10 country songs about fightin'

On this day in country music history, in an evening session in a studio on Nashville's storied Music Row, Johnny Horton recorded "The Battle of New Orleans." While his version became the best known over the years, peaking at Number One on both Billboard's Hot Country Singles and its Hot 100 lists as well as in Australia and Canada (and hitting 16 in the U.K., where lyrics were altered to be less disparaging of the British), the song itself dates back to long before Horton recorded it.

The melody finds its roots in a traditional American song for the fiddle known as "Jackson's Victory," later changed to "The Eighth of January" after Old Hickory's reputation lost its clout. Please imagine I'm reading all this to you in a really old-timey, man-with-a-corncob-pipe voice, or if you'd prefer, in the voice of one of the animatronic bears from Country Bear Jamboree in Disney World's Magic Kingdom's Frontierland.

Years later, Jimmy Driftwood, an Arkansas educator with a passion for history and a powerful drive to rouse an interest in his students for learning history, set a historical account of the Battle of New Orleans, which happened on 8th of January, to this old fiddle tune. And by Henry, it stuck.

Johnny Horton died the year after he recorded the tune. He'd tried to get himself out of a gig he was to play because of his eerie premonition he would be killed by a drunk. But he played, and driving home after the show he was, you know, killed by a drunk. An intoxicated young man driving a truck hit Horton's Cadillac head-on, and it is believed Horton's skull was impaled by the rod of his sun visor. His wife, Billie Jean Jones, became a widow for the second time at the age of 28. Her first husband, Hank Williams, had also died in a Cadillac. Shortly before Williams's death, Hank and Billie Jean and Johnny were all having a conversation backstage during a show when Hank had his own premonition: that Billie Jean and Johnny would someday be married.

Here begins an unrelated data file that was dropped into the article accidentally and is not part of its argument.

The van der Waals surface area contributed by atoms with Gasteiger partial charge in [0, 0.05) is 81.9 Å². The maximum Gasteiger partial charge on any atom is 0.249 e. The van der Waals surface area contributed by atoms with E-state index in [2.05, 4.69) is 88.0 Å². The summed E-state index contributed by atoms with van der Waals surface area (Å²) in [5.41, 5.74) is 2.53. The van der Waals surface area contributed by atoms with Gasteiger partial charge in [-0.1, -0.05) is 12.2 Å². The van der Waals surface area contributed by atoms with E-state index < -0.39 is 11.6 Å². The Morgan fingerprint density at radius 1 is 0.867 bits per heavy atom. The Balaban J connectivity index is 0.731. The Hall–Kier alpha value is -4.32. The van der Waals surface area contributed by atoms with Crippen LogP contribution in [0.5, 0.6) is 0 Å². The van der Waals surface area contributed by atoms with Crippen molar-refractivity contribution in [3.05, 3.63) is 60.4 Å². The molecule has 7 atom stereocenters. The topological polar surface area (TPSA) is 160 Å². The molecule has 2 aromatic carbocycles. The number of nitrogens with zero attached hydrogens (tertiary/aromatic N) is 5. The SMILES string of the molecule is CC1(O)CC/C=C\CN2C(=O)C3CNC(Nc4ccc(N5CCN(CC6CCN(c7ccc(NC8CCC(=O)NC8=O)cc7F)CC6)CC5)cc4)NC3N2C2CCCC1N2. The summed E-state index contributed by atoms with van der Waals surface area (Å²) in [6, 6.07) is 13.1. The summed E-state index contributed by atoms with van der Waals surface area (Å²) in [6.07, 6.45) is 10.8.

As for Jimmy Driftwood? He went on to write 6,000 more songs (300 of which were recorded or published), become an environmental advocate, and be appointed musicologist by the National Geographic Society before dying in 1998 after an extended illness, at the age of 91.

In honor of Johnny Horton, Jimmy Driftwood, and all those who've died in battle or lived to sing about it, just wanted their students to pass a test, or hell, just liked to engage in fisticuffs: 10 country songs about fightin'.

Johnny Horton - "The Battle of New Orleans"

The song that inspired it all, complete with weird reenacted battle scene! Notable lyric: We took a little bacon and we took a little beans and we caught the bloody British in the town of New Orleans.

Hank III - "PFF"

Written in dedication of GG Allin, convicted rapist and poop- and blood-smeared punk who enjoyed breaking bottles over his head and shoving bottles and such up his orifices and whatnot while onstage. If there was ever anyone more fitting of a tribute song... Notable lyric: And I'm lookin' for a whore gonna fuck her black and blue, my blood is like a poison, always raping you.
(Disclaimer: GG Allin was a disgusting man who was not and is still not cool. You know what's punker than raping women? Not raping women, y'dead dumbass. This song makes me want to send Hank III on a one-way trip to Fist City, and moving on...)

Loretta Lynn - "Fist City"

You know who has always kicked some serious ass? Loretta Lynn. That's who. Notable lyric: You'd better close your face and stay out of my way if you don't wanna go to Fist City. If you don't wanna go to Fist City you'd better detour round my town 'cause I'll grab you by the hair of the head and I'll lift you off of the ground.

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